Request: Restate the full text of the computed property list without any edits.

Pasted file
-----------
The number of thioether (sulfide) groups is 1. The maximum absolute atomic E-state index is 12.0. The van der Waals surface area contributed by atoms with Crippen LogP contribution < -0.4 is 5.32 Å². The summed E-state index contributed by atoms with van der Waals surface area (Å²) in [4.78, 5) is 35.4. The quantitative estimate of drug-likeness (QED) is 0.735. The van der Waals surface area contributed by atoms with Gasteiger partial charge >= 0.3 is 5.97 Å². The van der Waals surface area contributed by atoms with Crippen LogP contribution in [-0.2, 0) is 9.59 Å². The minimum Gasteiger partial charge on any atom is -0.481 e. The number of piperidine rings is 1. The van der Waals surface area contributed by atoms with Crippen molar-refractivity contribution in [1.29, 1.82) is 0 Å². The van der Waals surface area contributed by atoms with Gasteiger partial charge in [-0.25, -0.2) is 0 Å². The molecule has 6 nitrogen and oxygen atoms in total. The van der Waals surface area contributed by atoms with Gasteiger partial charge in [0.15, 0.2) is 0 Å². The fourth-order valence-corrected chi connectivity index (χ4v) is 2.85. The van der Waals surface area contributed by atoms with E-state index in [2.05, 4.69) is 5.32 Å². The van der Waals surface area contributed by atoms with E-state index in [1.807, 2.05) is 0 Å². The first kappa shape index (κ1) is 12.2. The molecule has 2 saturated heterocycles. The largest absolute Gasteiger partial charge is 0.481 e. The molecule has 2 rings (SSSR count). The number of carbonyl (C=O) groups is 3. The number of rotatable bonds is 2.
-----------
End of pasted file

The number of thioether (sulfide) groups is 1. The maximum absolute atomic E-state index is 12.0. The van der Waals surface area contributed by atoms with Crippen LogP contribution < -0.4 is 5.32 Å². The summed E-state index contributed by atoms with van der Waals surface area (Å²) in [4.78, 5) is 35.4. The quantitative estimate of drug-likeness (QED) is 0.735. The van der Waals surface area contributed by atoms with Gasteiger partial charge >= 0.3 is 5.97 Å². The van der Waals surface area contributed by atoms with Crippen LogP contribution in [-0.2, 0) is 9.59 Å². The minimum Gasteiger partial charge on any atom is -0.481 e. The number of piperidine rings is 1. The van der Waals surface area contributed by atoms with Crippen molar-refractivity contribution in [1.29, 1.82) is 0 Å². The van der Waals surface area contributed by atoms with Gasteiger partial charge in [-0.25, -0.2) is 0 Å². The molecule has 6 nitrogen and oxygen atoms in total. The van der Waals surface area contributed by atoms with Gasteiger partial charge in [0.15, 0.2) is 0 Å². The fourth-order valence-corrected chi connectivity index (χ4v) is 2.85. The van der Waals surface area contributed by atoms with E-state index in [2.05, 4.69) is 5.32 Å². The van der Waals surface area contributed by atoms with E-state index in [1.807, 2.05) is 0 Å². The first kappa shape index (κ1) is 12.2. The molecule has 2 saturated heterocycles. The largest absolute Gasteiger partial charge is 0.481 e. The molecule has 2 rings (SSSR count). The number of carbonyl (C=O) groups is 3. The number of rotatable bonds is 2.